Webster's 1913 Dictionary

Retroactive Re`tro*act"ive, a. [Cf. F. r['e]troactif.] Fitted or designed to retroact; operating by returned action; affecting what is past; retrospective. --Beddoes. Retroactive law or statute (Law), one which operates to make criminal or punishable, or in any way expressly to affect, acts done prior to the passing of the law.

Webster's 1913 Dictionary

Statute Stat"ute, n. [F. statut, LL. statutum, from L. statutus, p. p. of statuere to set, station, ordain, fr. status position, station, fr. stare, statum, to stand. See Stand, and cf. Constitute, Destitute.] 1. An act of the legislature of a state or country, declaring, commanding, or prohibiting something; a positive law; the written will of the legislature expressed with all the requisite forms of legislation; -- used in distinction fraom common law. See Common law, under Common, a. --Bouvier. Note: Statute is commonly applied to the acts of a legislative body consisting of representatives. In monarchies, legislature laws of the sovereign are called edicts, decrees, ordinances, rescripts, etc. In works on international law and in the Roman law, the term is used as embracing all laws imposed by competent authority. Statutes in this sense are divided into statutes real, statutes personal, and statutes mixed; statutes real applying to immovables; statutes personal to movables; and statutes mixed to both classes of property. 2. An act of a corporation or of its founder, intended as a permanent rule or law; as, the statutes of a university. 3. An assemblage of farming servants (held possibly by statute) for the purpose of being hired; -- called also statute fair. [Eng.] Cf. 3d Mop, 2. --Halliwell. Statute book, a record of laws or legislative acts. --Blackstone. Statute cap, a kind of woolen cap; -- so called because enjoined to be worn by a statute, dated in 1571, in behalf of the trade of cappers. [Obs.] --Halliwell. Statute fair. See Statute, n., 3, above. Statute labor, a definite amount of labor required for the public service in making roads, bridges, etc., as in certain English colonies. Statute merchant (Eng. Law), a bond of record pursuant to the stat. 13 Edw. I., acknowledged in form prescribed, on which, if not paid at the day, an execution might be awarded against the body, lands, and goods of the debtor, and the obligee might hold the lands until out of the rents and profits of them the debt was satisfied; -- called also a pocket judgment. It is now fallen into disuse. --Tomlins. --Bouvier. Statute mile. See under Mile. Statute of limitations (Law), a statute assigned a certain time, after which rights can not be enforced by action. Statute staple, a bond of record acknowledged before the mayor of the staple, by virtue of which the creditor may, on nonpayment, forthwith have execution against the body, lands, and goods of the debtor, as in the statute merchant. It is now disused. --Blackstone. Syn: Act; regulation; edict; decree. See Law.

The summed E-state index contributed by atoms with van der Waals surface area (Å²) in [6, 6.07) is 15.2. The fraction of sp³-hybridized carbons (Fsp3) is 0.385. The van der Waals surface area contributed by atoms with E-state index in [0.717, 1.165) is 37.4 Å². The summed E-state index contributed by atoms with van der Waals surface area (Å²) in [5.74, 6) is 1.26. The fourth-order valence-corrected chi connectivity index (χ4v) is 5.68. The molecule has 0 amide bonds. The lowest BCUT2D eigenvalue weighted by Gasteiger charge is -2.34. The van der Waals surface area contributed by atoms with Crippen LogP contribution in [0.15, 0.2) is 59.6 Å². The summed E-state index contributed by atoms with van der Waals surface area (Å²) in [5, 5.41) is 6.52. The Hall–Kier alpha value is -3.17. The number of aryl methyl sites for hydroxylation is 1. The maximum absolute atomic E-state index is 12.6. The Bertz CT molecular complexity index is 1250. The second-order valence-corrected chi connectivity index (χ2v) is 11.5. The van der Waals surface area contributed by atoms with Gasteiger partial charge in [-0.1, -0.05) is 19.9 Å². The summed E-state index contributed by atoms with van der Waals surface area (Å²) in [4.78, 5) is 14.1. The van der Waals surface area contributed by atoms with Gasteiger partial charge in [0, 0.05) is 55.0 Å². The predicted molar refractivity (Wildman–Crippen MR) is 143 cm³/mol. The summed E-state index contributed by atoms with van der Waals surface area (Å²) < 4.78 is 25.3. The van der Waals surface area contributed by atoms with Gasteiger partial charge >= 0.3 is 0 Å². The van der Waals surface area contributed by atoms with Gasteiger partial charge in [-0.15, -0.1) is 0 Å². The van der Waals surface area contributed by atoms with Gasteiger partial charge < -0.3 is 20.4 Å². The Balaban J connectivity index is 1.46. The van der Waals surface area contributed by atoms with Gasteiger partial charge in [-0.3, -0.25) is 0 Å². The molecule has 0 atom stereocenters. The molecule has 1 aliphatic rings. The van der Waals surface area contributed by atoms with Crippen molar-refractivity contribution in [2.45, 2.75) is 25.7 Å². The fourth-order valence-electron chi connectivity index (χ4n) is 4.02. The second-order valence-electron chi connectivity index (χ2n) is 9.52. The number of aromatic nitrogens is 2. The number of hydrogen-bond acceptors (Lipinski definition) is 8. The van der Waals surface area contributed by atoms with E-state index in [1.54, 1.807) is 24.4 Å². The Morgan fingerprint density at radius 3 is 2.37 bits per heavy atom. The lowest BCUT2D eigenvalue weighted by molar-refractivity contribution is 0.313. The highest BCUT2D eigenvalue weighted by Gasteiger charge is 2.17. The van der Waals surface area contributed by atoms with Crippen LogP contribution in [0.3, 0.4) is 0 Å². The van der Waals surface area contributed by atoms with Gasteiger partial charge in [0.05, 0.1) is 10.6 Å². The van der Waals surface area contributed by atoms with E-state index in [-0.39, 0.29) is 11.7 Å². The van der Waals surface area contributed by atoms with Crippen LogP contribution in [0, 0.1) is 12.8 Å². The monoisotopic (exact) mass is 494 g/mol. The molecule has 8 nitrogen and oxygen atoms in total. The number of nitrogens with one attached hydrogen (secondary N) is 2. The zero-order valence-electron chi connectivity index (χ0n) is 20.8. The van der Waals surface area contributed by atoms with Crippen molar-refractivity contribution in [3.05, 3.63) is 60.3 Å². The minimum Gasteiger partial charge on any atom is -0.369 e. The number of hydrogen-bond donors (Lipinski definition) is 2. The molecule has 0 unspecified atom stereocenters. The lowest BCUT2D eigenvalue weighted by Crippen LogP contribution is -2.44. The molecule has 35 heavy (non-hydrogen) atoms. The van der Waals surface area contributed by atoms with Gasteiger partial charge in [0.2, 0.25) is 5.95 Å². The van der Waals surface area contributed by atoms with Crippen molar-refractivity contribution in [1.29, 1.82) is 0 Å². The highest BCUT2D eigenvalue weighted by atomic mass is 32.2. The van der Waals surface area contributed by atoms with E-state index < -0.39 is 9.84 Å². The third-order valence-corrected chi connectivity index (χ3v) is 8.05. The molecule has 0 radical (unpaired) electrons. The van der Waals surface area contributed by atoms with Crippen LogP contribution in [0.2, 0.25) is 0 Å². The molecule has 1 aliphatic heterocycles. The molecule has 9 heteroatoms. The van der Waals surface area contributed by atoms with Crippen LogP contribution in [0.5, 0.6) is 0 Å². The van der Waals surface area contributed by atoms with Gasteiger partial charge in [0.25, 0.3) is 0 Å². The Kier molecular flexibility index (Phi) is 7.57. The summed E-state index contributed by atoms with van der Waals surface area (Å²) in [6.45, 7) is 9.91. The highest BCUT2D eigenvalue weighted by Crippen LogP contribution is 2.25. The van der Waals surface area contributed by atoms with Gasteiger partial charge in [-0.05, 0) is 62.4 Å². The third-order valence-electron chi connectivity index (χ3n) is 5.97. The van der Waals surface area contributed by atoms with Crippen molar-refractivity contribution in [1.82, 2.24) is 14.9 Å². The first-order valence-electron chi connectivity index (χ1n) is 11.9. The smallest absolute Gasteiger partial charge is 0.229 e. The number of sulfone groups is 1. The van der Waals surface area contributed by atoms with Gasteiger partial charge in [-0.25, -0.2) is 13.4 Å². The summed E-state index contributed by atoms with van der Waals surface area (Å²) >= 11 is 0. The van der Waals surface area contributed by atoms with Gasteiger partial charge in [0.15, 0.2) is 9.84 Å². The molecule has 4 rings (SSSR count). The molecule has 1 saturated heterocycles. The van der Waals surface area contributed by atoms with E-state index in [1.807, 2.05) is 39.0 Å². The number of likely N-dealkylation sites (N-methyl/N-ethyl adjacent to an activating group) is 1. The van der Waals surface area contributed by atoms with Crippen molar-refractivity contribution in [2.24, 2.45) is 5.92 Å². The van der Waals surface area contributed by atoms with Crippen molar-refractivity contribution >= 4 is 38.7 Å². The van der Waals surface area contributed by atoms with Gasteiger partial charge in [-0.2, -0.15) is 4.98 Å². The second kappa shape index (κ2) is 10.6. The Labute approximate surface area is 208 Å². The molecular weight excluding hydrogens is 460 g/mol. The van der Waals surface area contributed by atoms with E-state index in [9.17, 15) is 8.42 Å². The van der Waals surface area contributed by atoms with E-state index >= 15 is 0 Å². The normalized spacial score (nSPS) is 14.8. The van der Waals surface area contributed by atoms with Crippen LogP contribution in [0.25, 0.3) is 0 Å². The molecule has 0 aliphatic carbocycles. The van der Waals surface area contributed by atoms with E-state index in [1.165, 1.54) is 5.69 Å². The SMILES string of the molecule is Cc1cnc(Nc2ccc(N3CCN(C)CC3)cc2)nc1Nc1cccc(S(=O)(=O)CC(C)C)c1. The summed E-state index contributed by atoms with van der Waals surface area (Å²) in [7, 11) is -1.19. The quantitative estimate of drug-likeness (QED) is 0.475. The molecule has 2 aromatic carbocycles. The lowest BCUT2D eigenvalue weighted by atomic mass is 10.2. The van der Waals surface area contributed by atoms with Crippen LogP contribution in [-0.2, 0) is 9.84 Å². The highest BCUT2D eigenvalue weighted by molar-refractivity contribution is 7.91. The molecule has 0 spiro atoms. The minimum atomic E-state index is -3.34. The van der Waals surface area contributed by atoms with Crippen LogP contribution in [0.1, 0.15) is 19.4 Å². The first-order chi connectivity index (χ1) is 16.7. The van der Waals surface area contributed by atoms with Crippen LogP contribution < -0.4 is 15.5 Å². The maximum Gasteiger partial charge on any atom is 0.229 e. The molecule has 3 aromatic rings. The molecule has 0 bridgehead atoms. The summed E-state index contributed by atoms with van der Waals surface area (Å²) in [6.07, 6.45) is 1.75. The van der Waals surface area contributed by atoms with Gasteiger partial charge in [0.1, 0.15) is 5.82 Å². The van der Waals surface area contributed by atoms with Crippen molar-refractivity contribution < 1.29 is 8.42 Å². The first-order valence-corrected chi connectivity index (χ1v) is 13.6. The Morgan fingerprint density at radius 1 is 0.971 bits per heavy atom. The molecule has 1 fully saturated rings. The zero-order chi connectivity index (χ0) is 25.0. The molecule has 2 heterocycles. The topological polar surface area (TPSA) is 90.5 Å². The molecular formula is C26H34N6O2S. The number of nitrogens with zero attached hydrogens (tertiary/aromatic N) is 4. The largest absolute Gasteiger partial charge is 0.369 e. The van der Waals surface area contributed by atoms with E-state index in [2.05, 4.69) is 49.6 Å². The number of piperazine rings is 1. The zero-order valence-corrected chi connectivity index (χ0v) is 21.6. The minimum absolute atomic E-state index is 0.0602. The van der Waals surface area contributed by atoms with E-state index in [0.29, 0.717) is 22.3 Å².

Webster's 1913 Dictionary